• Due:: 5:30pm on Fri Sep 21

• Notes:
• You can do all problems on this pset based on material you’ve learned in lecture by Tue Sep 18.
• This pset contains your first solo problem (Problem 1) on big-step and little-step semantics. Be sure to study the solutions on PS1 Problem 5 (which will be handed out in lecture on Tue Sep 18) as part of doing this problem.
• You can collaborate on the non-solo problems with your classmates following the usual Gilligan’s Island and Freedom of Information rules
• The problems needn’t be done in order. Feel free to jump around. Indeed, it is recommended that you do Problems 4 and 5 first.
• Times from Fall ‘17

Times Problem 1 Problem 2 Problem 3 Problem 4 Problem 5 Total
average time (hours) 2.10 0.69 1.02 2.02 1.13 7.02
median time (hours) 2.00 0.50 1.00 2.00 1.00 6.25
max time (hours) 3.50 2.00 2.00 4.00 3.00 11.00
• Submission:
• In the yourFullName CS251 Fall 2018 Folder that you created for PS1, create a Google Doc named yourFullName CS251 PS2.
• For all problems, include all answers (including Racket code and big-step/small-step derivations) in your PS2 google doc. Please format your derivations in Problems 1 and 4 and definitions from Problem 5 so that they’re easy to read. Format all derivations and code using a fixed-width font (Courier New or Consolas). You use a small font size if that helps.
• For Problem 5 (Racket Recursion), also drop a copy of your `yourAccountName-ps2-functions.rkt` in your `~/cs251/drop/ps02` drop folder on `cs.wellesley.edu`.

## 1. Conjunction Junction (Solo Problem) (27 points)

This is a solo problem. This means you must complete it entirely on your own without help from any other person and without consulting resources other than course materials or online documentation. You may ask Lyn for clarification, but not for help.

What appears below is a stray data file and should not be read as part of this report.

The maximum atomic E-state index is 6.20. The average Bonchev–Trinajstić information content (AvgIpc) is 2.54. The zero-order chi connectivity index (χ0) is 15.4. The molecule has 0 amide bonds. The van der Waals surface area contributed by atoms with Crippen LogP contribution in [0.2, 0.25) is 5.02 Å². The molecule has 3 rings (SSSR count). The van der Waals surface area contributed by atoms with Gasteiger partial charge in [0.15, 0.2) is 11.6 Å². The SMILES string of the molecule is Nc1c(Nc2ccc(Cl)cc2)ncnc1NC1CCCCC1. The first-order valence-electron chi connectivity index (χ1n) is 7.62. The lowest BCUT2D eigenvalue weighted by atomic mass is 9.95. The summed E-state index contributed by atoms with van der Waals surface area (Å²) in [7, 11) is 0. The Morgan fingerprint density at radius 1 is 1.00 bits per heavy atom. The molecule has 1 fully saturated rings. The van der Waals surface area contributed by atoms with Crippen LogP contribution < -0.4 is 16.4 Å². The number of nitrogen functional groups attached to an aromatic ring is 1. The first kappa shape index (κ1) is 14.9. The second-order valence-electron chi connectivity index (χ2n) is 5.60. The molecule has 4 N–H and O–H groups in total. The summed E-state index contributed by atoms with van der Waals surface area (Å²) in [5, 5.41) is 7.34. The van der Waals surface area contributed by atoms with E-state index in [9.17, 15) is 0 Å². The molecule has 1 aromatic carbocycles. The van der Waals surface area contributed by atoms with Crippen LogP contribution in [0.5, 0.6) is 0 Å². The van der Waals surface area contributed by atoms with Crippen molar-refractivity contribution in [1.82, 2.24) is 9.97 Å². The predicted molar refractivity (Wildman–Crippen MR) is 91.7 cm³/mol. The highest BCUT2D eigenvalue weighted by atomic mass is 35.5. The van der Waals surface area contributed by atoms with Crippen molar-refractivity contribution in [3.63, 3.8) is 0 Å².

In this problem, we will consider Racket’s `(and E1 E2)` and `(or E1 E2)` logical operator constructs. (In Racket, `and` and `or` can have any number of subexpressions, but we’ll keep things simple by focusing on the common case with two subexpressions.)

### 1a. Big-step Semantics (6 points)

In big-step semantics, here are the evaluation rules for `and` and `or`:

``````| E1 ↓ #f
----------------- [and false]
(and E1 E2) ↓ #f

| E1 ↓ V1
| E2 ↓ V2
----------------- [and nonfalse] (where V1 is not #f)
(and E1 E2) ↓ V2

| E1 ↓ #f
| E2 ↓ V2
----------------- [or false]
(or E1 E2) ↓ V2

| E1 ↓ V1
----------------- [or nonfalse] (where V1 is not #f)
(or E1 E2) ↓ V1``````

Note that there are situations where `and` and `or` can return a value based solely on the value of the expression `E1` without evaluating the expression `E2`. Because of this, they are called short-circuit operators.

Using the above rules together with the other big-step rules you know, give complete big-step evaluation derivations for the following two expressions. You may use either the conclusion-above-subderivation format or conclusion-below-subderivation format, as described in PS1 Problem 5. Be sure to label each rule application with the rule name in square brackets.

``````(or (and (< 1 2) (> 3 4)) (and (= 5 6) (/ 7 0)))

(and (or (* 8 9) (= 10 11)) (or (+ 12 13) (- 14 #f)))``````

### 1b. Small-step Semantics (4 points)

In small-step semantics, here are the reduction rules for `and` and `or`:

``````(and #f E2) ⇒ #f [and false]

(and V1 E2) ⇒ E2 [and nonfalse] (where V1 is not #f)

(or #f E2) ⇒ E2 [or false]

(or V1 E2) ⇒ V1 [or nonfalse] (where V1 is not #f)``````

In all four of these rules, note that the first operand must be evaluated to a value before any evaluation begins on the second operand.